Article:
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Carol Perkins: Life's Chapters, Two - In Town

Previous Column: Life's Chapters

By Carol Perkins

Chapter Two of my "chapters" edition (see last week for Chapter One) begins with my desire to live in town. I was only half a mile from Edmonton, but I might as well have lived in Summer Shade. Going to town didn't happen every day because my mother couldn't drive then and people, in general, only went to town when necessary. Connie Wilson and Judy Wallace were lucky to live in town, and I envied them. They could watch what went on from their upstairs windows, day, and night.

To my young eyes, Edmonton was as bright and exciting as New York City is today. Around the square were thriving businesses: four or five grocery stores, department stores, dress shops, shoe stores, drugstores, two doctors, two pool rooms, several restaurants, a couple of hardware stores, a jewelry store, gas stations, three car dealerships, and a movie theater. That didn't include insurance offices and our lawyers. Wednesdays and Saturdays, customers had to circle the square to find a place to park. (We had parking meters.)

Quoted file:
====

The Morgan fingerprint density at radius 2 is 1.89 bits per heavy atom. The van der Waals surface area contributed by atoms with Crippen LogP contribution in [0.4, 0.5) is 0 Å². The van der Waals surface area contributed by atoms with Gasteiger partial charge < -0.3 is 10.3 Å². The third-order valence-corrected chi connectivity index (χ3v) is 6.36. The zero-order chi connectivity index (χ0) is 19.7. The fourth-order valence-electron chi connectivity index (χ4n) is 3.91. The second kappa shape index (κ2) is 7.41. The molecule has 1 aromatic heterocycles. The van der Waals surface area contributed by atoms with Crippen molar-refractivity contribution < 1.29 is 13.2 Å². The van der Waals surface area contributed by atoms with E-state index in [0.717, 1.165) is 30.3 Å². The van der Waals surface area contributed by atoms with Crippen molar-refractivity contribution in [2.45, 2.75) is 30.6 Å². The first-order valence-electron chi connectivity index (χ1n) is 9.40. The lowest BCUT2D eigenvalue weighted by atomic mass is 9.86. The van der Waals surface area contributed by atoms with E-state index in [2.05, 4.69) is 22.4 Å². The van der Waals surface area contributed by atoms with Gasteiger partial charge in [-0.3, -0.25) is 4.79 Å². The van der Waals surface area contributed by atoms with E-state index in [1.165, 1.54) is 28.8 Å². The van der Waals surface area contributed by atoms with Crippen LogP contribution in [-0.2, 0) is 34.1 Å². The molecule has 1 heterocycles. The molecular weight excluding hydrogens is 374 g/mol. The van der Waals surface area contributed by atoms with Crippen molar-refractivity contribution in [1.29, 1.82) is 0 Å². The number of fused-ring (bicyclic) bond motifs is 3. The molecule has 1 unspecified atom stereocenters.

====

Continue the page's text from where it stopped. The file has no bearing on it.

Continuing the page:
Wednesday was stock day at the stockyard and cattlemen came from across the state to buy and trade. Trucks with fruits and vegetables lined the edges of the stockyard with their freshest apples, peaches, and oranges. Saturday was also for stocking up on groceries and buying new shoes, shirts, having medicines refilled, and whatever couldn't wait until the next "passing." Travel was limited.

When Edmonton was at its busiest, young people came to town with their parents and lingered all day in the courthouse yard playing baseball, sneaking into the poolroom (hoping not to find their dads leaning over a table), browsing the counter at the Dime Store, or having a soda at Metcalfe Drugs. Some families stayed to go to the "picture show" or sit around the square in their cars while their children went to see "Tarzan" or "Beach Party Bingo." The Corner Restaurant stayed open late, and the smoke circled the patrons.

My grandparents lived toward Cedar Flat, so when we were on our way home from a visit, I often leaned into my daddy's ear, "Can we drive around the square?" I wanted the feeling that the town gave; the same sensation created by a Hallmark movie. Connie and Judy took it for granted, but they didn't know how good town life was.

Coming next week: Chapter Three - Christmas in town.


You can contact Carol at carolperkins06@gmail.com.


This story was posted on 2021-11-19 14:07:06
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